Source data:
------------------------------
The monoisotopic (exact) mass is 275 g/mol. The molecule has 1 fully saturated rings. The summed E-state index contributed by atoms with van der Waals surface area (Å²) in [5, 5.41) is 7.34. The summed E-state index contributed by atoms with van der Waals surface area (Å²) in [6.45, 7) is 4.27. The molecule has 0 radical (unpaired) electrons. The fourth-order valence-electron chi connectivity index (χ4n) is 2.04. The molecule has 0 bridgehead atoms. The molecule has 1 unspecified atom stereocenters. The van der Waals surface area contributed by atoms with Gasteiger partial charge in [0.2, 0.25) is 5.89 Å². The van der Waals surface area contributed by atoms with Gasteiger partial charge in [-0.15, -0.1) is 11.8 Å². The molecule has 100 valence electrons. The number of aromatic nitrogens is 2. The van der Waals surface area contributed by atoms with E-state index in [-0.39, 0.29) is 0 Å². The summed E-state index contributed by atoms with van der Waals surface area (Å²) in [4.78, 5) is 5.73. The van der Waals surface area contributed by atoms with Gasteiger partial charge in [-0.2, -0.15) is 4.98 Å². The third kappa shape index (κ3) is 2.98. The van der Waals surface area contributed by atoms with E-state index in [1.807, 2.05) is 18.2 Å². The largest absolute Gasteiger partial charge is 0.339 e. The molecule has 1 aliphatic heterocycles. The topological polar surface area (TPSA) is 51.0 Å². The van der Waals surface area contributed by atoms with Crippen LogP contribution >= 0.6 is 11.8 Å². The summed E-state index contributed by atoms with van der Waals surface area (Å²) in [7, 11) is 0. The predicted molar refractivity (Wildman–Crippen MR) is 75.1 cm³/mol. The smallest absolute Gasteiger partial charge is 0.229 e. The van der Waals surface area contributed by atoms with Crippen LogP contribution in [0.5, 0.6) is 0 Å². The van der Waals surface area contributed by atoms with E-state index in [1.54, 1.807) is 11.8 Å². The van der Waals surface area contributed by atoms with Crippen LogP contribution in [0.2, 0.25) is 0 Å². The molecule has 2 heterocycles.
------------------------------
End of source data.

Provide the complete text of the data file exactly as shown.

The monoisotopic (exact) mass is 275 g/mol. The molecule has 1 fully saturated rings. The summed E-state index contributed by atoms with van der Waals surface area (Å²) in [5, 5.41) is 7.34. The summed E-state index contributed by atoms with van der Waals surface area (Å²) in [6.45, 7) is 4.27. The molecule has 0 radical (unpaired) electrons. The fourth-order valence-electron chi connectivity index (χ4n) is 2.04. The molecule has 0 bridgehead atoms. The molecule has 1 unspecified atom stereocenters. The van der Waals surface area contributed by atoms with Gasteiger partial charge in [0.2, 0.25) is 5.89 Å². The van der Waals surface area contributed by atoms with Gasteiger partial charge in [-0.15, -0.1) is 11.8 Å². The molecule has 100 valence electrons. The number of aromatic nitrogens is 2. The van der Waals surface area contributed by atoms with E-state index in [-0.39, 0.29) is 0 Å². The summed E-state index contributed by atoms with van der Waals surface area (Å²) in [4.78, 5) is 5.73. The van der Waals surface area contributed by atoms with Gasteiger partial charge in [-0.2, -0.15) is 4.98 Å². The third kappa shape index (κ3) is 2.98. The van der Waals surface area contributed by atoms with E-state index in [1.807, 2.05) is 18.2 Å². The largest absolute Gasteiger partial charge is 0.339 e. The molecule has 1 aliphatic heterocycles. The topological polar surface area (TPSA) is 51.0 Å². The van der Waals surface area contributed by atoms with Crippen LogP contribution >= 0.6 is 11.8 Å². The summed E-state index contributed by atoms with van der Waals surface area (Å²) in [7, 11) is 0. The predicted molar refractivity (Wildman–Crippen MR) is 75.1 cm³/mol. The smallest absolute Gasteiger partial charge is 0.229 e. The van der Waals surface area contributed by atoms with Crippen LogP contribution in [0.5, 0.6) is 0 Å². The van der Waals surface area contributed by atoms with E-state index in [1.54, 1.807) is 11.8 Å². The van der Waals surface area contributed by atoms with Crippen LogP contribution in [0.2, 0.25) is 0 Å². The molecule has 2 heterocycles.